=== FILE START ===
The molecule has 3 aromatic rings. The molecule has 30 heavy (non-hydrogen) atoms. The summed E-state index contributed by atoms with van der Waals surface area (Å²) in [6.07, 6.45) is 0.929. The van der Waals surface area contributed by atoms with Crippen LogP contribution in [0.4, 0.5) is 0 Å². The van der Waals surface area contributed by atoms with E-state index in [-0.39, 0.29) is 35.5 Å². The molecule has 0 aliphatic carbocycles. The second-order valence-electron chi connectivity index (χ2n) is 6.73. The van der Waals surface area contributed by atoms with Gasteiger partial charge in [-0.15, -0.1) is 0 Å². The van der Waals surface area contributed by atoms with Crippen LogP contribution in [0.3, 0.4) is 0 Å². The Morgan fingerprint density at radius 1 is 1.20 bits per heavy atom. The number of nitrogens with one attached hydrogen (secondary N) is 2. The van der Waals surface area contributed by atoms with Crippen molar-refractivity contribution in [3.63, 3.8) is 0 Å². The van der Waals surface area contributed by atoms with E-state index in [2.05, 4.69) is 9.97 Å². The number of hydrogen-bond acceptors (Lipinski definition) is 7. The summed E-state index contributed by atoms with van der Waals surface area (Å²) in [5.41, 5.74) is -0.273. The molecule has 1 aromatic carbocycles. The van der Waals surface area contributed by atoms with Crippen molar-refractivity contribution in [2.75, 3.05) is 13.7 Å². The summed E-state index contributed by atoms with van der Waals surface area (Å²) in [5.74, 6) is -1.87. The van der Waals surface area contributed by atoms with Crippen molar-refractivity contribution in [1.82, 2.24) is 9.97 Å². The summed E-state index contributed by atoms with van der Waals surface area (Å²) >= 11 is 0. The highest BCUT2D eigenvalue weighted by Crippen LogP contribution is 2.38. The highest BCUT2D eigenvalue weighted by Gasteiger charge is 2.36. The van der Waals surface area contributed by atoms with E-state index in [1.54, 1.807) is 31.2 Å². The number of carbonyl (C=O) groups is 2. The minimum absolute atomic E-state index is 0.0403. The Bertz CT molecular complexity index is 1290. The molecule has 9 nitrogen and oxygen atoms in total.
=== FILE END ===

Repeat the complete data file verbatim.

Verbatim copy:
The molecule has 3 aromatic rings. The molecule has 30 heavy (non-hydrogen) atoms. The summed E-state index contributed by atoms with van der Waals surface area (Å²) in [6.07, 6.45) is 0.929. The van der Waals surface area contributed by atoms with Crippen LogP contribution in [0.4, 0.5) is 0 Å². The van der Waals surface area contributed by atoms with E-state index in [-0.39, 0.29) is 35.5 Å². The molecule has 0 aliphatic carbocycles. The second-order valence-electron chi connectivity index (χ2n) is 6.73. The van der Waals surface area contributed by atoms with Gasteiger partial charge in [-0.15, -0.1) is 0 Å². The van der Waals surface area contributed by atoms with Crippen LogP contribution in [0.3, 0.4) is 0 Å². The Morgan fingerprint density at radius 1 is 1.20 bits per heavy atom. The number of nitrogens with one attached hydrogen (secondary N) is 2. The van der Waals surface area contributed by atoms with Crippen molar-refractivity contribution in [3.63, 3.8) is 0 Å². The van der Waals surface area contributed by atoms with E-state index in [2.05, 4.69) is 9.97 Å². The number of hydrogen-bond acceptors (Lipinski definition) is 7. The summed E-state index contributed by atoms with van der Waals surface area (Å²) in [5.41, 5.74) is -0.273. The molecule has 1 aromatic carbocycles. The van der Waals surface area contributed by atoms with Crippen molar-refractivity contribution in [2.75, 3.05) is 13.7 Å². The summed E-state index contributed by atoms with van der Waals surface area (Å²) in [5.74, 6) is -1.87. The van der Waals surface area contributed by atoms with Crippen molar-refractivity contribution in [1.82, 2.24) is 9.97 Å². The summed E-state index contributed by atoms with van der Waals surface area (Å²) >= 11 is 0. The highest BCUT2D eigenvalue weighted by Crippen LogP contribution is 2.38. The highest BCUT2D eigenvalue weighted by Gasteiger charge is 2.36. The van der Waals surface area contributed by atoms with E-state index in [1.54, 1.807) is 31.2 Å². The number of carbonyl (C=O) groups is 2. The minimum absolute atomic E-state index is 0.0403. The Bertz CT molecular complexity index is 1290. The molecule has 9 nitrogen and oxygen atoms in total.